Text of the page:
In the 32 years since Studio Ghibli was formed, the output has been nothing short of exemplary. When ranking the Japanese canon, the point that flips from “recommendation” to “bad film” is very low indeed. The vast majority are superior to the many functional animated films that are churned out of Hollywood each year. Only the one at the bottom of the list is, possibly, the only flawed film. As the rogue outsider, it then becomes a curiosity; the misshapen fruit that cannot help but beg for a taste. Everything else delivers on the promise of quality, the top half becoming thorough recommendations that prove how expert designs, vivid characters and layered stories are the holy trinity of vibrant, animated movies.
Inevitably, there will be – and have been – disagreements. My Neighbour Totoro is suspiciously low on the list, while The Tale of Princess Kaguya may appear a little too high considering its recent release date. The reality is, as so many Ghibli offerings are exceptionally strong, it is difficult to definitively rank the entire collection. In another year, after another watch, they will surely change. Having said that, those who have yet to unwrap the joy of Howl, Totoro and Haku can always see this as a good starting point. Working your way from the top of the list is a fine way to begin. And so, without further ado we finish our entire ranking of Studio Ghibli.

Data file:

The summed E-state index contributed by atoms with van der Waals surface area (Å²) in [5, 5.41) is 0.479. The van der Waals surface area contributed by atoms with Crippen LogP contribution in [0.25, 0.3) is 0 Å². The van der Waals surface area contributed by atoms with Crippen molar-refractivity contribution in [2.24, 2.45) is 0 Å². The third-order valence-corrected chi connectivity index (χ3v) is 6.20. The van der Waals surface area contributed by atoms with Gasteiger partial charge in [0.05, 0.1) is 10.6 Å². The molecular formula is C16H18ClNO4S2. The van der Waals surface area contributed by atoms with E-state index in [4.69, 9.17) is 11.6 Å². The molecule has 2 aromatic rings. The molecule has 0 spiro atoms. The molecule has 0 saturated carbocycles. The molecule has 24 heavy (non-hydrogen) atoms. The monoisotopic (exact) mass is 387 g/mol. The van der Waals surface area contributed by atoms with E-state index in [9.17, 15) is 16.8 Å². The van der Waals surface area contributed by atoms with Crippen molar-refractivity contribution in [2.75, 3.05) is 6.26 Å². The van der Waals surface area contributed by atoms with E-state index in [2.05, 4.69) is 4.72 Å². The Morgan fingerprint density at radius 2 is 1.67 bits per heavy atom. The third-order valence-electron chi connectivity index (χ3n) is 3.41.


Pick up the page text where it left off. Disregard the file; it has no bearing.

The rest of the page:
5. Only Yesterday
A lesser-known personal tale, Only Yesterday simultaneously tells us the coming-of-age and adult reflection of a single woman travelling from the hustle and bustle of Tokyo to the rural farms of Yamagata. With the release of Star Wars: The Last Jedi, now is the time to watch it as a recent English-dub features Daisy Ridley in the leading role. She couldn’t be better suited to the character and Dev Patel, as her new friend in Yamagata, is equally endearing and likable.
Taeko is 27 years old. She has yet to settle down and truly isn’t sure what she wants from life. One thing she has enjoyed is in the journey, and ritual of picking of safflower, in Yamagata. As she travels and experiences the customs, told in exquisite detail, she is reminded of her younger years. In a subtle change in animated form, we see her memories in watercolour. Her first love; her first period; the first – and only – time her father hit her. It culminates in a dreamlike meeting of the two worlds and will leave you in a tear-stained mess, reminiscing your own childhood and the time that has passed.